Thailand’s Revenue Department has unveiled its plans to impose personal income tax on the foreign earnings of residents. According to reports, this proposed tax policy has specific targets in the population, including crypto traders who reside in the Southeast Asian country for up to 180 days a year.
Thailand’s Revenue Department Tweaks Tax Policy
On Tuesday, September 19, the Bangkok Post reported that Thailand’s Revenue Department had reviewed a section of the country’s Revenue Code. The new rule now states that any person who lives in the Thai Kingdom for at least 180 days a year and earns foreign income from work or assets will be subject to personal income tax.
Based on the analysis of legal experts, this new policy seems to have three specific targets, including Thailand residents who participate in foreign stock markets through foreign brokerages, cryptocurrency traders, and Thais who exploit the current taxation system.
The report revealed that the previous rule allowed residents with overseas earnings to be taxed only if the money was remitted into Thailand in the same year it was earned. However, the new tax policy aims to fix the loophole of people deferring the transfer of their foreign income to a different year.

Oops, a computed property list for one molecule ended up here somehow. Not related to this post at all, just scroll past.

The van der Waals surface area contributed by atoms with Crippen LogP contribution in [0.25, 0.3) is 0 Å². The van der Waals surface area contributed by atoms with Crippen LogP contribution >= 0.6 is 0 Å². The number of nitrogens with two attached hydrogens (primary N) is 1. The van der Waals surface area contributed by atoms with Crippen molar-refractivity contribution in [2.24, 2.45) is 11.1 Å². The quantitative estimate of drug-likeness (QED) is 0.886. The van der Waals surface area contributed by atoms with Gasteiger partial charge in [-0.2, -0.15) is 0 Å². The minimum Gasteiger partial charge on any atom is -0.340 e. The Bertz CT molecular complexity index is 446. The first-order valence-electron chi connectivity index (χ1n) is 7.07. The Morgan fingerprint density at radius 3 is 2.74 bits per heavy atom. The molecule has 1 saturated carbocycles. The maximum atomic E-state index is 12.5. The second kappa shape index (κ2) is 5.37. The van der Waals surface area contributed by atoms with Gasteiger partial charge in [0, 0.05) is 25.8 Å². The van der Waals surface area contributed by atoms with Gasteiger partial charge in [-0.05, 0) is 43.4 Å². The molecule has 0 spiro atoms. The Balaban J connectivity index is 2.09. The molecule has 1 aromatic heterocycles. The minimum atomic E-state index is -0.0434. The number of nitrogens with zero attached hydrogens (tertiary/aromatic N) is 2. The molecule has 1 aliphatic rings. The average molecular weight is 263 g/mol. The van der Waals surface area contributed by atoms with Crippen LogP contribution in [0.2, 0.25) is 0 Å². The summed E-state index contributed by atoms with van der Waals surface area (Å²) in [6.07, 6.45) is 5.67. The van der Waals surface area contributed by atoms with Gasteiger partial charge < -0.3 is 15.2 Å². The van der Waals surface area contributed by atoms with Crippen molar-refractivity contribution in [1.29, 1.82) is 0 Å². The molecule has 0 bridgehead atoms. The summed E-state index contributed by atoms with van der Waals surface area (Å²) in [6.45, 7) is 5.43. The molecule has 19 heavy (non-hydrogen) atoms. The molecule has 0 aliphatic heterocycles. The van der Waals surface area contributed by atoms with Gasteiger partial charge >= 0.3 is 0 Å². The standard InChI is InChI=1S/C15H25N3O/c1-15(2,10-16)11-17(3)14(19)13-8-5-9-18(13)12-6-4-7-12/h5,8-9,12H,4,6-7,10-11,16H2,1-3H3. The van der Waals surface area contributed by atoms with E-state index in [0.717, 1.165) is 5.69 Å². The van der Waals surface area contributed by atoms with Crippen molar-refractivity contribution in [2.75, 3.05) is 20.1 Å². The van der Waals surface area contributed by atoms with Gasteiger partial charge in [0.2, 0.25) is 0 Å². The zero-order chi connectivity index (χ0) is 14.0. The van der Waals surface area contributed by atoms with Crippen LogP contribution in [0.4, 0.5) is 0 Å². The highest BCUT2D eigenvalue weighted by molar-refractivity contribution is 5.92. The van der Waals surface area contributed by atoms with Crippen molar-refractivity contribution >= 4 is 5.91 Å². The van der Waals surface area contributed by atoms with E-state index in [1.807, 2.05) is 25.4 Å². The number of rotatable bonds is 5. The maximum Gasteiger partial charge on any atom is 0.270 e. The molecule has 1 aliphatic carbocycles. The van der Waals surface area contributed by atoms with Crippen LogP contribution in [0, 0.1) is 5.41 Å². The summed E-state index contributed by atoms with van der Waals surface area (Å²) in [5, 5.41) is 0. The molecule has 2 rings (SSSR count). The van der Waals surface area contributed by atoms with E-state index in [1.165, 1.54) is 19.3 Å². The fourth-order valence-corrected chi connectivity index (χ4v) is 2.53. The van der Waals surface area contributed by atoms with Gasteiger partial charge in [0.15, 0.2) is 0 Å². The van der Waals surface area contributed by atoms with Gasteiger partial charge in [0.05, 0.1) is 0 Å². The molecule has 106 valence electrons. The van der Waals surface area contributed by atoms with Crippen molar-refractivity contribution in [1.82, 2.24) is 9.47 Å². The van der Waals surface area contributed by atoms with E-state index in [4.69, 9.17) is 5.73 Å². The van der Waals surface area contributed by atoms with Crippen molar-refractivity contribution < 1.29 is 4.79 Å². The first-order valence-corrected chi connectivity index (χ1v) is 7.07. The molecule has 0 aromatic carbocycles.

An anonymous Finance Ministry official further explained:
The principle of tax is that you must pay tax on income you earn from abroad, no matter how you earn it and regardless of the tax year in which the money is earned.
This new tax policy will take effect on January 1, 2024, with residents, as well as those with overseas earnings, expected to report their income in 2025.
With Bitkub, the largest Thai crypto exchange, offering only 94 trading pairs and a daily trading volume of $20.4 million, it is likely that many Thai crypto traders use offshore exchanges. However, it remains to be seen how the Revenue Department intends to tax earnings from overseas crypto trading.
A Way To Fund The National Airdrop?
This new tax policy comes following the selection of Srettha Thavisin as the Prime Minister of Thailand. Central to the pro-crypto politician’s campaign were promises of economic relief, including a national “airdrop.”
According to local reports, 10,000 baht (about $300) would be given to every Thai citizen above 16 years. This “airdrop” will be in the form of a national token, which can be converted to cash at designated banks.
The project would reportedly cost about 560 billion baht ($15.7 billion). And several commentators have suggested the Revenue Department’s new tax policy is a way to fund the planned nationwide stimulus.
Nonetheless, the new tax rule has had its share of critics, with various reports saying it could worsen Thailand’s existing income disparity.
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Author: Opeyemi Sule